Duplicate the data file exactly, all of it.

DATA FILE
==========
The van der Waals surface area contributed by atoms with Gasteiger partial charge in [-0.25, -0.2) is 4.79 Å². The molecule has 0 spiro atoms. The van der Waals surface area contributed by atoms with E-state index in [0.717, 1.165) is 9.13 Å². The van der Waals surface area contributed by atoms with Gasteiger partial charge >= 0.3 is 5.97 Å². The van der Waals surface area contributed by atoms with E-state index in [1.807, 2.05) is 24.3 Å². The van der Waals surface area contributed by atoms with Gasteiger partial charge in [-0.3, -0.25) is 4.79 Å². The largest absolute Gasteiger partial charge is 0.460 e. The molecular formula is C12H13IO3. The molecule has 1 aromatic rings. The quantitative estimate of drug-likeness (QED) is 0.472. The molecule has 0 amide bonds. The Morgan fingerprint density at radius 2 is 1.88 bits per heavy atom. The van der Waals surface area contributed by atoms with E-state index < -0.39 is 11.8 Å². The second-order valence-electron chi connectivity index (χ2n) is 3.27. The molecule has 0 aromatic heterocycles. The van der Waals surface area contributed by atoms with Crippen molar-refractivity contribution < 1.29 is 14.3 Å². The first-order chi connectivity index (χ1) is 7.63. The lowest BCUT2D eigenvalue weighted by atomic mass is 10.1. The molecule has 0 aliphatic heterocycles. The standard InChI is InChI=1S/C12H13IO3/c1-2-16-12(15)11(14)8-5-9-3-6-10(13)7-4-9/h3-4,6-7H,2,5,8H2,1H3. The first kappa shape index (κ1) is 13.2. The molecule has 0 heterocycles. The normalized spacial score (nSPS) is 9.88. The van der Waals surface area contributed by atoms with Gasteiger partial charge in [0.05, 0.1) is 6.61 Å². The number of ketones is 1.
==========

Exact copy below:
The van der Waals surface area contributed by atoms with Gasteiger partial charge in [-0.25, -0.2) is 4.79 Å². The molecule has 0 spiro atoms. The van der Waals surface area contributed by atoms with E-state index in [0.717, 1.165) is 9.13 Å². The van der Waals surface area contributed by atoms with Gasteiger partial charge >= 0.3 is 5.97 Å². The van der Waals surface area contributed by atoms with E-state index in [1.807, 2.05) is 24.3 Å². The van der Waals surface area contributed by atoms with Gasteiger partial charge in [-0.3, -0.25) is 4.79 Å². The largest absolute Gasteiger partial charge is 0.460 e. The molecular formula is C12H13IO3. The molecule has 1 aromatic rings. The quantitative estimate of drug-likeness (QED) is 0.472. The molecule has 0 amide bonds. The Morgan fingerprint density at radius 2 is 1.88 bits per heavy atom. The van der Waals surface area contributed by atoms with E-state index < -0.39 is 11.8 Å². The second-order valence-electron chi connectivity index (χ2n) is 3.27. The molecule has 0 aromatic heterocycles. The van der Waals surface area contributed by atoms with Crippen molar-refractivity contribution < 1.29 is 14.3 Å². The first-order chi connectivity index (χ1) is 7.63. The lowest BCUT2D eigenvalue weighted by atomic mass is 10.1. The molecule has 0 aliphatic heterocycles. The standard InChI is InChI=1S/C12H13IO3/c1-2-16-12(15)11(14)8-5-9-3-6-10(13)7-4-9/h3-4,6-7H,2,5,8H2,1H3. The first kappa shape index (κ1) is 13.2. The molecule has 0 heterocycles. The normalized spacial score (nSPS) is 9.88. The van der Waals surface area contributed by atoms with Gasteiger partial charge in [0.05, 0.1) is 6.61 Å². The number of ketones is 1.